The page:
Ameya Pawar, 36 years old, was born and raised in Chicago, and returned there to start his political career. First elected in 2011, Pawar serves on the Chicago City Council is currently the Chicago Alderman. He is both the first Indian-American and Asian-American to serve on the Chicago City Council.
Pawar has recently become a leading voice in opposing Donald Trump. On May 18th, he called for Trump’s impeachment following revelations that Trump may have obstructed justice in the FBI’s investigation of Russian meddling in the 2016 election.
He was appointed to the statewide Innovation Commission by Illinois Governor Patrick Quinn in 2011, and in 2012 he served as a surrogate for President Barack Obama’s reelection campaign.
Pawar isn’t afraid to pen op-eds when he’s passionate about an issue. One example was an interesting policy twist on the Second Amendment, where he advocated for mandating gun owners purchase Gun Liability Insurance.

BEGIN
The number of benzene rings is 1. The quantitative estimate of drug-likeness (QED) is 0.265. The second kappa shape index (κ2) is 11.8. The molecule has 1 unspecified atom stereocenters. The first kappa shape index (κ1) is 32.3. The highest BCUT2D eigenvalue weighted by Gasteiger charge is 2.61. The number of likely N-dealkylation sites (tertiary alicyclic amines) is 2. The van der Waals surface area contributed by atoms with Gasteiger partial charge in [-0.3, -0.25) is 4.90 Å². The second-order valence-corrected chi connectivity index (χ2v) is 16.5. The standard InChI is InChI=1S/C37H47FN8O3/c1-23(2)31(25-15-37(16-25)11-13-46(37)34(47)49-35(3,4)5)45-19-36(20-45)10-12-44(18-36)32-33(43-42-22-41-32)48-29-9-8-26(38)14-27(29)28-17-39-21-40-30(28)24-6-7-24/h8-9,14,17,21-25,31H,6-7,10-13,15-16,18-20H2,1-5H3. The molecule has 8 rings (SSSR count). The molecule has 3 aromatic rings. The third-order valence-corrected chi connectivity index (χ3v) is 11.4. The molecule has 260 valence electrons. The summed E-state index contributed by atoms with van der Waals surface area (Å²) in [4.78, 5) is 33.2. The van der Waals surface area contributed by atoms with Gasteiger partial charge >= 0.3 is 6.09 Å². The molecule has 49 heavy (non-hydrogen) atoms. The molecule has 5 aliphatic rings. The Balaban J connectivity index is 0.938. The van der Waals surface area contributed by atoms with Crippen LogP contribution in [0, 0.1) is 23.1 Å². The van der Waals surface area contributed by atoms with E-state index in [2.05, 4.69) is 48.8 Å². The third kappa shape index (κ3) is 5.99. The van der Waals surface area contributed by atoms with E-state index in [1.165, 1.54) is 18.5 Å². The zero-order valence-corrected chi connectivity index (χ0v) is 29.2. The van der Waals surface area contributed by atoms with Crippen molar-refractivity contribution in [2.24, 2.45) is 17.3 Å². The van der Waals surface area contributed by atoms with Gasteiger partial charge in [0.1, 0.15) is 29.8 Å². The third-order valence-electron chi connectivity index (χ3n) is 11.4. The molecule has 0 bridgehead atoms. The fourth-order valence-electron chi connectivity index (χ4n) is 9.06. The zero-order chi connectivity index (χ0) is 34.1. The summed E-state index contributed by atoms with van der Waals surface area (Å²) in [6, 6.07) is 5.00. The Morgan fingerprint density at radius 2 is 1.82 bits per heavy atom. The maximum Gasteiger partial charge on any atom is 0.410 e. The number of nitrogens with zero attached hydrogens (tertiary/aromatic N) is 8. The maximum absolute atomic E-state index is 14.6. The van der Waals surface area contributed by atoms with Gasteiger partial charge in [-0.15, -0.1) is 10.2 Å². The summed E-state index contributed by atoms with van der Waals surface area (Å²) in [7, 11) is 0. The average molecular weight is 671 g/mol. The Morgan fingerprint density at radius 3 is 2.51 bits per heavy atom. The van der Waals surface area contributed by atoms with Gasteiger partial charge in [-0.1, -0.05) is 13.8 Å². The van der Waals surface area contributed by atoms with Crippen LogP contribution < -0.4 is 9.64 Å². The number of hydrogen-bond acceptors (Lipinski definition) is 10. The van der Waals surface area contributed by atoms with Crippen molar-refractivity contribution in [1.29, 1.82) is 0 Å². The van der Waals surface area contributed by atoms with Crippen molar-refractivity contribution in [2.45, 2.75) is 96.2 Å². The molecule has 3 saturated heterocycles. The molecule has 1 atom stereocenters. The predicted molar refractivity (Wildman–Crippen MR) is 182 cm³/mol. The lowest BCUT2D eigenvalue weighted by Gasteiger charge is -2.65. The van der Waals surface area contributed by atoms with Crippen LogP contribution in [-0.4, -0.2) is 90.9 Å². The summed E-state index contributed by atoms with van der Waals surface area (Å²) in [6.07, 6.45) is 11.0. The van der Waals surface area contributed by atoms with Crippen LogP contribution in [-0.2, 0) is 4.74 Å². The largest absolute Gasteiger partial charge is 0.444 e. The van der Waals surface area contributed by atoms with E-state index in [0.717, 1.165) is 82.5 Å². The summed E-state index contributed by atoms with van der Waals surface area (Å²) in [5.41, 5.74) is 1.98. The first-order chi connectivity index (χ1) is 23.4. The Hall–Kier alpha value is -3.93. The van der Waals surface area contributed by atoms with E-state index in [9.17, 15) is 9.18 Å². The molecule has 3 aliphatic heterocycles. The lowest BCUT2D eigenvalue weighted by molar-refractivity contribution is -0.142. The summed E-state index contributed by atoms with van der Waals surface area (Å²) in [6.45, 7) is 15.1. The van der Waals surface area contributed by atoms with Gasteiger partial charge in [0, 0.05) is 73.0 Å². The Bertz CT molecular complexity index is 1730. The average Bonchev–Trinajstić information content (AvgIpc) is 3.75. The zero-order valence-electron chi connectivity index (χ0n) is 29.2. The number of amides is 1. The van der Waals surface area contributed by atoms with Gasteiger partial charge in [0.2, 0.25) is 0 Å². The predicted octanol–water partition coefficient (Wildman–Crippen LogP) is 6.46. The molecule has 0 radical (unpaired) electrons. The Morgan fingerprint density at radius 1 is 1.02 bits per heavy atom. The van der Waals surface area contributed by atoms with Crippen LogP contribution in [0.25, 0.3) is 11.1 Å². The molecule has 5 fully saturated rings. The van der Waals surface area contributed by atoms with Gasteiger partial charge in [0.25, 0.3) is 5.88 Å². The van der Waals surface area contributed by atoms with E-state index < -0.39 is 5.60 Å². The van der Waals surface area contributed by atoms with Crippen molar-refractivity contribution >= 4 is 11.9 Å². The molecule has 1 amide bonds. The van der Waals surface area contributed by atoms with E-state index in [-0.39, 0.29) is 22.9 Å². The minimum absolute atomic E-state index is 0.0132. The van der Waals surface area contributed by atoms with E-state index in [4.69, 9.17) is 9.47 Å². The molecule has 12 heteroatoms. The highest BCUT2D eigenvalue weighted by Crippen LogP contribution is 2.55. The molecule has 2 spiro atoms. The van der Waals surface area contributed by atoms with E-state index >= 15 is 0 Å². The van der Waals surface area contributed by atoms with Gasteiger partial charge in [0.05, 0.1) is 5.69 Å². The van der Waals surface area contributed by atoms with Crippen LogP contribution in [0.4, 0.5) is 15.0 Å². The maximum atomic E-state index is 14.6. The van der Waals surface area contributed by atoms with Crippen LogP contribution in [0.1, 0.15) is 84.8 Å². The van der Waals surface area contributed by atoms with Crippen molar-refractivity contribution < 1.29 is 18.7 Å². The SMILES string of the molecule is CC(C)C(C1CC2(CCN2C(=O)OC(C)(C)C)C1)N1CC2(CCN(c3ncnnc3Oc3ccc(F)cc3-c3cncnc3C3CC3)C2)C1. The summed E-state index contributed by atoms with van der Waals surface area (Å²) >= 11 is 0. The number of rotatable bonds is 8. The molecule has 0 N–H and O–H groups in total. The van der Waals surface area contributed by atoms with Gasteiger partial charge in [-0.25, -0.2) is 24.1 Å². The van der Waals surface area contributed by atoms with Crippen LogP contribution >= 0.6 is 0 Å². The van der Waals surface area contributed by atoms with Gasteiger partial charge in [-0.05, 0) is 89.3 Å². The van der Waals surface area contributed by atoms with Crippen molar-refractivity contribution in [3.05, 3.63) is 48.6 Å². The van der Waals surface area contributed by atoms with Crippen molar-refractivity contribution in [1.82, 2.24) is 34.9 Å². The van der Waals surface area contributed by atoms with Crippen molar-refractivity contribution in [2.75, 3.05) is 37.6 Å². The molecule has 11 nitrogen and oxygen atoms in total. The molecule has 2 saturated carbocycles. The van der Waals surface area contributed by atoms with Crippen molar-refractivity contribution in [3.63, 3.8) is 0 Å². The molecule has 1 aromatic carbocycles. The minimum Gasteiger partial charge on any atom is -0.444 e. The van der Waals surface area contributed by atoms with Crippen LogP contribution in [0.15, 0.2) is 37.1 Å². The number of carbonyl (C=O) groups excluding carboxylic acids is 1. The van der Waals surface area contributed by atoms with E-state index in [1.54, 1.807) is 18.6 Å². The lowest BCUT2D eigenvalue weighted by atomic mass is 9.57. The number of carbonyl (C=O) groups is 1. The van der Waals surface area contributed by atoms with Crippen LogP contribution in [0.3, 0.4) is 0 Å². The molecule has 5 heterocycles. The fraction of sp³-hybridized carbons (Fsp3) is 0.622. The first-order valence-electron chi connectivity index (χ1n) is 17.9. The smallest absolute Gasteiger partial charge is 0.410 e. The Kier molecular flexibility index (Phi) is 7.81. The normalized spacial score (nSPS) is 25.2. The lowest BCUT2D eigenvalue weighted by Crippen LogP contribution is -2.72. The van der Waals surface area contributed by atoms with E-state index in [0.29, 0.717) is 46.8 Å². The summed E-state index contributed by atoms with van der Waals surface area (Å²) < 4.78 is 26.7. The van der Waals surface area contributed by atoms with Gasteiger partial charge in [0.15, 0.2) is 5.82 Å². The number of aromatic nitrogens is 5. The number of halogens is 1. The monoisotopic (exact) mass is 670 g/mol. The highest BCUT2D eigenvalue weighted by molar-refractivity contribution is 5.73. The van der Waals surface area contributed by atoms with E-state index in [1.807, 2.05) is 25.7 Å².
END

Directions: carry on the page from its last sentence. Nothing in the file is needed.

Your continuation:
Not only would this cut down on “straw sales,” or sales not through a licensed vendor; it would also begin to hold gun owners accountable for any accidents, negligence or malicious activities with their firearms.
Additionally, the mandating of insurance would make gun sales more trackable, and may discourage some folks from purchasing guns in the first place. The data is pretty clear – when there are fewer guns, there are also fewer gun injuries.
A strong progressive, Pawar participated in the Chicago Pride festivities in June, and wasn’t afraid to comment on the anti-Semitic incident at the Chicago Dyke March.
Pawar shared a link to an article explaining the situation, and then posted a statement on his Facebook page. Short and sweet:
This was wrong. This never should have happened. It makes me sad that people were hurt and turned into ‘the other’ during a weekend we celebrate inclusivity, love, and our common humanity.
Standing up for the rights of all, especially during an event that was intersectional and “inclusive” seems like a no-brainer, and it’s good to see Pawar thinks so as well.
Pawar’s election is in 2018, and he’s running on a strong progressive platform of imposing a graduated income tax or a higher tax on millionaires without cutting social programs.
His proposal stands in pretty stark opposition to the incumbent, Governor Bruce Rauner, a former equity investor, who pumped a cool $50 million into his own campaign. Something tells me that Rauner probably wouldn’t agree with Pawar’s proposal, but that’s just a hunch.